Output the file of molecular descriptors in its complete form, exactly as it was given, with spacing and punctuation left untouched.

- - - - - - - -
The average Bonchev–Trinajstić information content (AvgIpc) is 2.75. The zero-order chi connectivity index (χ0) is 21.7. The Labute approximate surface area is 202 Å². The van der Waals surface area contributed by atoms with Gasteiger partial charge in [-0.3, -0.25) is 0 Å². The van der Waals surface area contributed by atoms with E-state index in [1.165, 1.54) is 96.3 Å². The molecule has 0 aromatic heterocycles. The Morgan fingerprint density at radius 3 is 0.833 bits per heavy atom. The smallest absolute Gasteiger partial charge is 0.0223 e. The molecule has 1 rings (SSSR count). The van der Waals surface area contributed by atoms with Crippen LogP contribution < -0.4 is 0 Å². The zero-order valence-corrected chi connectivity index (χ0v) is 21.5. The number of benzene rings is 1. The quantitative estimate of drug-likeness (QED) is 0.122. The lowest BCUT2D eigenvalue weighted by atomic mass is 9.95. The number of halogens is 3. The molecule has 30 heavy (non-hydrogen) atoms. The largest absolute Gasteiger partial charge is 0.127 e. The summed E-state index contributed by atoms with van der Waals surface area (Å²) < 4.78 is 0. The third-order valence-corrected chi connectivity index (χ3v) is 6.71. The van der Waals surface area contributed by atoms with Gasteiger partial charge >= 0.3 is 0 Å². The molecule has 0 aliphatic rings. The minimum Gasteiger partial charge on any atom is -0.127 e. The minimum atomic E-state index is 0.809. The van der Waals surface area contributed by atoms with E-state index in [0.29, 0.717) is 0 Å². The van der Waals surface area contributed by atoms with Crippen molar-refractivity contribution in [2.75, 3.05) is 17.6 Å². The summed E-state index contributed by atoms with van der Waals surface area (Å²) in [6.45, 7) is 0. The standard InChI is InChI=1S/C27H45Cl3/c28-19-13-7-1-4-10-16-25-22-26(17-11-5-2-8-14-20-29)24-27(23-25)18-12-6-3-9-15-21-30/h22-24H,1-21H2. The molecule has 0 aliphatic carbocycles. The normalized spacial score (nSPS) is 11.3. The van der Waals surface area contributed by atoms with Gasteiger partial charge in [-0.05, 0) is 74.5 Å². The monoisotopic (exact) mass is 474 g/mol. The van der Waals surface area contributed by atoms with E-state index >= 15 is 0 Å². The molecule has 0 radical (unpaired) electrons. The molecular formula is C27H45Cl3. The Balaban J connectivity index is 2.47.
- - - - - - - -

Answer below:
The average Bonchev–Trinajstić information content (AvgIpc) is 2.75. The zero-order chi connectivity index (χ0) is 21.7. The Labute approximate surface area is 202 Å². The van der Waals surface area contributed by atoms with Gasteiger partial charge in [-0.3, -0.25) is 0 Å². The van der Waals surface area contributed by atoms with E-state index in [1.165, 1.54) is 96.3 Å². The molecule has 0 aromatic heterocycles. The Morgan fingerprint density at radius 3 is 0.833 bits per heavy atom. The smallest absolute Gasteiger partial charge is 0.0223 e. The molecule has 1 rings (SSSR count). The van der Waals surface area contributed by atoms with Crippen LogP contribution < -0.4 is 0 Å². The zero-order valence-corrected chi connectivity index (χ0v) is 21.5. The number of benzene rings is 1. The quantitative estimate of drug-likeness (QED) is 0.122. The lowest BCUT2D eigenvalue weighted by atomic mass is 9.95. The number of halogens is 3. The molecule has 30 heavy (non-hydrogen) atoms. The largest absolute Gasteiger partial charge is 0.127 e. The summed E-state index contributed by atoms with van der Waals surface area (Å²) < 4.78 is 0. The third-order valence-corrected chi connectivity index (χ3v) is 6.71. The van der Waals surface area contributed by atoms with Gasteiger partial charge >= 0.3 is 0 Å². The molecule has 0 aliphatic rings. The minimum Gasteiger partial charge on any atom is -0.127 e. The minimum atomic E-state index is 0.809. The van der Waals surface area contributed by atoms with E-state index in [0.29, 0.717) is 0 Å². The van der Waals surface area contributed by atoms with Crippen molar-refractivity contribution in [2.75, 3.05) is 17.6 Å². The summed E-state index contributed by atoms with van der Waals surface area (Å²) in [6.45, 7) is 0. The standard InChI is InChI=1S/C27H45Cl3/c28-19-13-7-1-4-10-16-25-22-26(17-11-5-2-8-14-20-29)24-27(23-25)18-12-6-3-9-15-21-30/h22-24H,1-21H2. The molecule has 0 aliphatic carbocycles. The normalized spacial score (nSPS) is 11.3. The van der Waals surface area contributed by atoms with Gasteiger partial charge in [-0.05, 0) is 74.5 Å². The monoisotopic (exact) mass is 474 g/mol. The van der Waals surface area contributed by atoms with E-state index >= 15 is 0 Å². The molecule has 0 radical (unpaired) electrons. The molecular formula is C27H45Cl3. The Balaban J connectivity index is 2.47.